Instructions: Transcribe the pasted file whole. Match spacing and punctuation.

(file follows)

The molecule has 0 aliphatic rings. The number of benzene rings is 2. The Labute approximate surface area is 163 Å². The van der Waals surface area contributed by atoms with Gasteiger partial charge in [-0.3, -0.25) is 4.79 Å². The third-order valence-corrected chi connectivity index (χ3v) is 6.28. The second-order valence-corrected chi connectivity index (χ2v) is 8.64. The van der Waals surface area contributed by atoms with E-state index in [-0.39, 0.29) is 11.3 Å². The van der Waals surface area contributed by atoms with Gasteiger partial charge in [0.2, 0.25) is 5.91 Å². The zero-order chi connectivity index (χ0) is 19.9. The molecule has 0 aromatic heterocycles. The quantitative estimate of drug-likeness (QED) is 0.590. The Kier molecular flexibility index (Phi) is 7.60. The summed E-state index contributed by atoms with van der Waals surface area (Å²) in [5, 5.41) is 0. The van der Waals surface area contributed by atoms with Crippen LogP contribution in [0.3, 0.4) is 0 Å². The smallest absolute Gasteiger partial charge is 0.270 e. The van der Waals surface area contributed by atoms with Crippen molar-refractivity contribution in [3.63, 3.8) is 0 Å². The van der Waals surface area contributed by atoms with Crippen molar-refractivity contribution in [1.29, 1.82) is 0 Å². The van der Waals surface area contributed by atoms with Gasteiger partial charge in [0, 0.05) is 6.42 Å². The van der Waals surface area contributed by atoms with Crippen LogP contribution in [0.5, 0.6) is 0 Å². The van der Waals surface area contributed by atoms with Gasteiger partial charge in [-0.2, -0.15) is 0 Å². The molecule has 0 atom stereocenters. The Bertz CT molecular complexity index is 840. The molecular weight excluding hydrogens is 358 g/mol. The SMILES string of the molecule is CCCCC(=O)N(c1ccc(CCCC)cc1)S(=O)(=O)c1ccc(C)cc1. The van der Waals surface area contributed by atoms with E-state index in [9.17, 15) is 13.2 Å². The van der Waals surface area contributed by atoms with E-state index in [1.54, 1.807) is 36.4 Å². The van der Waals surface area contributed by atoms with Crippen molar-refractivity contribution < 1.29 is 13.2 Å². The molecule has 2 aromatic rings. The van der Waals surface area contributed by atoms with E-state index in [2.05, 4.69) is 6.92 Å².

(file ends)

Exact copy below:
The molecule has 0 aliphatic rings. The number of benzene rings is 2. The Labute approximate surface area is 163 Å². The van der Waals surface area contributed by atoms with Gasteiger partial charge in [-0.3, -0.25) is 4.79 Å². The third-order valence-corrected chi connectivity index (χ3v) is 6.28. The second-order valence-corrected chi connectivity index (χ2v) is 8.64. The van der Waals surface area contributed by atoms with E-state index in [-0.39, 0.29) is 11.3 Å². The van der Waals surface area contributed by atoms with Gasteiger partial charge in [0.2, 0.25) is 5.91 Å². The zero-order chi connectivity index (χ0) is 19.9. The molecule has 0 aromatic heterocycles. The quantitative estimate of drug-likeness (QED) is 0.590. The Kier molecular flexibility index (Phi) is 7.60. The summed E-state index contributed by atoms with van der Waals surface area (Å²) in [5, 5.41) is 0. The van der Waals surface area contributed by atoms with Crippen LogP contribution in [0.3, 0.4) is 0 Å². The smallest absolute Gasteiger partial charge is 0.270 e. The van der Waals surface area contributed by atoms with Crippen molar-refractivity contribution in [3.63, 3.8) is 0 Å². The van der Waals surface area contributed by atoms with Crippen molar-refractivity contribution in [1.29, 1.82) is 0 Å². The van der Waals surface area contributed by atoms with Gasteiger partial charge in [0, 0.05) is 6.42 Å². The van der Waals surface area contributed by atoms with Crippen LogP contribution in [0.5, 0.6) is 0 Å². The van der Waals surface area contributed by atoms with Gasteiger partial charge in [-0.2, -0.15) is 0 Å². The molecule has 0 atom stereocenters. The Bertz CT molecular complexity index is 840. The molecular weight excluding hydrogens is 358 g/mol. The SMILES string of the molecule is CCCCC(=O)N(c1ccc(CCCC)cc1)S(=O)(=O)c1ccc(C)cc1. The van der Waals surface area contributed by atoms with E-state index in [9.17, 15) is 13.2 Å². The van der Waals surface area contributed by atoms with E-state index in [1.54, 1.807) is 36.4 Å². The van der Waals surface area contributed by atoms with Crippen molar-refractivity contribution < 1.29 is 13.2 Å². The molecule has 2 aromatic rings. The van der Waals surface area contributed by atoms with E-state index in [2.05, 4.69) is 6.92 Å².